Here is a case that talks about this.

http://scholar.google.com/scholar_case?case=17822122062057343344&q=%22Credit+Collection+Services%22&hl=en&as_sdt=2000003&as_vis=1

fisthardcheese

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Re: Filing suit constitutes continued collections?
« Reply #50 on: July 15, 2013 07:44:37 PM »

Once the VOD is made within the 30 day period of initial communication (which begins on RECEIPT of Initial Communication), the collector is prohibited from taking any collection action until Verification is provided. The Courts have ruled the following to be violations:

* Making an offer to settle the debt
* taking an administrative garnishment without responding to VOD letter
* seeking a default judgment
* sending verification to someone other than the consumer
* when reporting to a CRA, failing to report debt as disputed (also a FCRA violation)
* Filing suit
* burying the debt validation notice on page 8 of a 16 page communication


I have seen many times on this board and others that Filing a Suit constitutes continued collection activities after a timely VOD without any reply of validation, however, I have spent many hours searching Google Scholar for any case law or other article that could lend support in the counter claim I am working on with this exact violation and I can not find anything.  Does anyone have any specific cases they could point me to for this one?

The thing that makes me shaky on this particular argument of continued collections is that it is presumably permissible for a CA to contact the debtor once after a timely VOD is made to announce their intent for legal actions.  If this is allowed, would not the legal action itself be allowed?
11 Arb Settlements (9 AAA, 2 JAMS)
3 JDB Suits Dismissed With Prejudice (2 pro-se, 1 consumer atty)
3 TCPA Settlements (2 pro-se, 1 consumer atty)
2 FCRA Settlements (consumer atty)
1 FDCPA Settlement (w consumer atty)
1 Small Claims Win (pro-se; Landlord/state consumer law violations)
1 State UDAP Settlement (ITS)
1 Federal PTC Settlement (before hearing; pro-se)

E. Normis Debtor

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Re: Filing suit constitutes continued collections?
« Reply #51 on: July 15, 2013 07:56:19 PM »
I have seen many times on this board and others that Filing a Suit constitutes continued collection activities after a timely VOD without any reply of validation, however, I have spent many hours searching Google Scholar for any case law or other article that could lend support in the counter claim I am working on with this exact violation and I can not find anything.  Does anyone have any specific cases they could point me to for this one?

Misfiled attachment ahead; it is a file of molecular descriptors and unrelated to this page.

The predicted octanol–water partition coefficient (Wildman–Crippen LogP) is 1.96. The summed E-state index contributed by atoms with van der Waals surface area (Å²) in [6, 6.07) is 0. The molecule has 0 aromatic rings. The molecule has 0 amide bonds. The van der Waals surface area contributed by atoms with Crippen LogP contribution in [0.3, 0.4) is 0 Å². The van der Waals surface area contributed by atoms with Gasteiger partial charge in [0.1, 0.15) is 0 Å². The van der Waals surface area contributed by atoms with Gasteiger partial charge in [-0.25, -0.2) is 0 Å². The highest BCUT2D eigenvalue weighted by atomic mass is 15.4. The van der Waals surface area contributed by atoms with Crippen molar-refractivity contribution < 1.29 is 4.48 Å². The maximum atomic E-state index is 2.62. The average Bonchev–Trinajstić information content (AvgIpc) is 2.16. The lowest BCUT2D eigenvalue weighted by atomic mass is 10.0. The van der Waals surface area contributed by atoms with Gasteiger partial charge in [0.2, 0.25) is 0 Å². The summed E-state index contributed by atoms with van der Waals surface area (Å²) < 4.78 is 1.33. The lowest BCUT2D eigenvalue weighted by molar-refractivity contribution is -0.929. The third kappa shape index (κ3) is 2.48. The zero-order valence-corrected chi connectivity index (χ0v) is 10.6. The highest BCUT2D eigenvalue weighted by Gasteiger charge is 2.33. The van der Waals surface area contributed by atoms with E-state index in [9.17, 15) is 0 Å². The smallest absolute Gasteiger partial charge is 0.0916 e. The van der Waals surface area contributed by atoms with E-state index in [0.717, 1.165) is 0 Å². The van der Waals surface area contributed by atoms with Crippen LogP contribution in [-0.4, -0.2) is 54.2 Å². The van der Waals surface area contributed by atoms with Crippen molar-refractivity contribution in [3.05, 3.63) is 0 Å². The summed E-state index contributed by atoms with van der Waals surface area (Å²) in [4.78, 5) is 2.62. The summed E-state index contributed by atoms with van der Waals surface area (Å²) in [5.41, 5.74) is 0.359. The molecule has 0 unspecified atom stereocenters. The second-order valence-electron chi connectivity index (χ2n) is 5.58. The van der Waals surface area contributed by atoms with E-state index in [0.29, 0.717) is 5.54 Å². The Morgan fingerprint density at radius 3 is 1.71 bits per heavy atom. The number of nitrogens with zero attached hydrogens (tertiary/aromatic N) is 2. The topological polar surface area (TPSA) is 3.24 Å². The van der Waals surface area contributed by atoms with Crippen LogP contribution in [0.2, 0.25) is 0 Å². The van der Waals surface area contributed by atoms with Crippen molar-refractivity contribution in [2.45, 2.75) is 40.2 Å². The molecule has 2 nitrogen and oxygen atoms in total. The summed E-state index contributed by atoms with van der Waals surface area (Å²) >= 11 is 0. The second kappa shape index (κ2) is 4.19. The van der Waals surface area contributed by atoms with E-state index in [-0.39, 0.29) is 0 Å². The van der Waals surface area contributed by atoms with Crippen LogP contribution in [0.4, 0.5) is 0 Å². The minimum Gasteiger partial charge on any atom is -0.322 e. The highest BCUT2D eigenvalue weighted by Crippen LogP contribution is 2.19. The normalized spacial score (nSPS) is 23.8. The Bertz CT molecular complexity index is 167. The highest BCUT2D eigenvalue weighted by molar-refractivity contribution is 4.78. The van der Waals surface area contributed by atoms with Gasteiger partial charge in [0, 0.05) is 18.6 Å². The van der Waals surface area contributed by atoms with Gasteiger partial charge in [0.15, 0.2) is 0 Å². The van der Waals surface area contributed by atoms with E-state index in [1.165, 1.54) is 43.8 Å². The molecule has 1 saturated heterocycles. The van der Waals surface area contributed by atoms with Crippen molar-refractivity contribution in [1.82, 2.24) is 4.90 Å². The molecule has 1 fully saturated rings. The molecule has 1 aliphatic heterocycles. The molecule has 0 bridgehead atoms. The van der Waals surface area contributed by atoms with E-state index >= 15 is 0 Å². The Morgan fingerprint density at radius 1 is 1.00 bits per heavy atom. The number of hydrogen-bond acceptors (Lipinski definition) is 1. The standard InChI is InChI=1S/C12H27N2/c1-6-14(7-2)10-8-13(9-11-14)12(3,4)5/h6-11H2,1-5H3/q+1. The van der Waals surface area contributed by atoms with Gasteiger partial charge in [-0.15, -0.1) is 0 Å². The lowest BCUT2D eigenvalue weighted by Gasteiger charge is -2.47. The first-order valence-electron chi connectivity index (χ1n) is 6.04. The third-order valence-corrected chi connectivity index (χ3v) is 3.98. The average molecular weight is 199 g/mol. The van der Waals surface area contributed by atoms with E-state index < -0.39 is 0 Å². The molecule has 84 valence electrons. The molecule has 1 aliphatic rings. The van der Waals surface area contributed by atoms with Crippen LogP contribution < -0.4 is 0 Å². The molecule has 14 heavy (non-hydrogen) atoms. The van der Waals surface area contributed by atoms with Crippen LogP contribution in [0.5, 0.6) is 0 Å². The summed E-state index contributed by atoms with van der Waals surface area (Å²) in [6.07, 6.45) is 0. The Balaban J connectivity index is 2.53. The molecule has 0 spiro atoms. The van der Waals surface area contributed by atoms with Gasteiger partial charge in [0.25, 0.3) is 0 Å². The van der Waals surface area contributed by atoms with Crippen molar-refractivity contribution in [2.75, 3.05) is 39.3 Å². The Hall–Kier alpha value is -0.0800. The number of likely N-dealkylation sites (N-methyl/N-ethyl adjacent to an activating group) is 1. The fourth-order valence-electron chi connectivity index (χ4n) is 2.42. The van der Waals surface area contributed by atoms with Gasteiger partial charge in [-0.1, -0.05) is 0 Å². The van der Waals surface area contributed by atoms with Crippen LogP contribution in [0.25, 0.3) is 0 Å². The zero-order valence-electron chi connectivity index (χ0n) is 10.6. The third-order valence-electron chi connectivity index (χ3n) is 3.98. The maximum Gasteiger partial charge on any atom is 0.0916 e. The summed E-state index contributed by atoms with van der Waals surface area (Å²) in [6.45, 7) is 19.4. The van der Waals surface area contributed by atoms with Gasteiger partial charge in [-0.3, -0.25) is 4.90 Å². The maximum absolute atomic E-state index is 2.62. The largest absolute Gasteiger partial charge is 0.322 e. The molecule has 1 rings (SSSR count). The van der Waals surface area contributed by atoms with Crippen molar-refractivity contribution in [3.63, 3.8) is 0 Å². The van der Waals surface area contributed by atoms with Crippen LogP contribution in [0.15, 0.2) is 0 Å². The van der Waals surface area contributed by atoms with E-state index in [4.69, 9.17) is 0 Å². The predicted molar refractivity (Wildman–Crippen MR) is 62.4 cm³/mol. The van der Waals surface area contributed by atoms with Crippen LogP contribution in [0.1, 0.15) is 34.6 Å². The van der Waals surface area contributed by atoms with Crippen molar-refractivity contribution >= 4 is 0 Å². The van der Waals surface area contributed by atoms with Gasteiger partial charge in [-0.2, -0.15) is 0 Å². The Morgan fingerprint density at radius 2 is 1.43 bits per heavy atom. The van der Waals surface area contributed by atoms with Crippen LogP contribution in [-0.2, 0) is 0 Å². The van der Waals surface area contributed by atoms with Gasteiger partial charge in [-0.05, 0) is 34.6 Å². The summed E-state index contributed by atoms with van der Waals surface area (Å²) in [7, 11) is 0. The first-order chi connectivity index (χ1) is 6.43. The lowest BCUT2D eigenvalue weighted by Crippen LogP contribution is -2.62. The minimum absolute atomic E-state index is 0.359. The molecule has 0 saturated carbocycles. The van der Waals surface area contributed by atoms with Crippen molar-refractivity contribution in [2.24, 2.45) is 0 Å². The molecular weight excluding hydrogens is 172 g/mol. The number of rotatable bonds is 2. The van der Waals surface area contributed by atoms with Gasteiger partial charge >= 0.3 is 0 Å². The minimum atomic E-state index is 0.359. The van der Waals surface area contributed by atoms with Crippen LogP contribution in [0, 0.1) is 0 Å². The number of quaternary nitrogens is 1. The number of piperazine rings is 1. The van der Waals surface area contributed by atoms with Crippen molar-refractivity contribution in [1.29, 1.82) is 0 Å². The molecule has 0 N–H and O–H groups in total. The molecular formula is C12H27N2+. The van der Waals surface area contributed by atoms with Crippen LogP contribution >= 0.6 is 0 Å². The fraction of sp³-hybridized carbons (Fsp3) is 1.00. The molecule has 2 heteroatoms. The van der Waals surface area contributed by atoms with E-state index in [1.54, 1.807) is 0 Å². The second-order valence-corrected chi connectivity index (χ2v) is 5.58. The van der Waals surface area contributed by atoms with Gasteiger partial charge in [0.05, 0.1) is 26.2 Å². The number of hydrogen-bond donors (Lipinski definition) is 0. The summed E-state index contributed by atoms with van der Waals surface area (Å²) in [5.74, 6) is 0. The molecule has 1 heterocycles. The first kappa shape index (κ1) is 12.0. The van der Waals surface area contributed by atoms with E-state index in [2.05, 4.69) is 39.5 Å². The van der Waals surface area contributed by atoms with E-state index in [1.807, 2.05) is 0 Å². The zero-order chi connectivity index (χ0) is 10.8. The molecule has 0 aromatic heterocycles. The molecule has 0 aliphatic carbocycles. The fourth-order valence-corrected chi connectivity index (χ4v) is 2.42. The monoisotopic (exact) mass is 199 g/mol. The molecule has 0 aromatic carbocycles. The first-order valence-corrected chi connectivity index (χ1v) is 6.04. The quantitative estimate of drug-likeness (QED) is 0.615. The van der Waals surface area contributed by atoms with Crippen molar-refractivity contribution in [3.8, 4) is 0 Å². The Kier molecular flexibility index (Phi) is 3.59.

The thing that makes me shaky on this particular argument of continued collections is that it is presumably permissible for a CA to contact the debtor once after a timely VOD is made to announce their intent for legal actions.  If this is allowed, would not the legal action itself be allowed?

Filing suit is indeed a prohibited collection activity prior to providing requested verification.  Recker addresses all of your points.

http://www.debtorboards.com/index.php?topic=8489.msg60501#msg60501
I don't respond to PM's or emails for advice on specific circumstances.  My participation in this forum is general in nature, and not intended to create an attorney/client relationship.

fisthardcheese

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Re: Understanding the 30 days of Initial Communication
« Reply #52 on: July 15, 2013 09:09:14 PM »
Thank you, E. Normis! This is exactly what I have been looking for!
11 Arb Settlements (9 AAA, 2 JAMS)
3 JDB Suits Dismissed With Prejudice (2 pro-se, 1 consumer atty)
3 TCPA Settlements (2 pro-se, 1 consumer atty)
2 FCRA Settlements (consumer atty)
1 FDCPA Settlement (w consumer atty)
1 Small Claims Win (pro-se; Landlord/state consumer law violations)
1 State UDAP Settlement (ITS)
1 Federal PTC Settlement (before hearing; pro-se)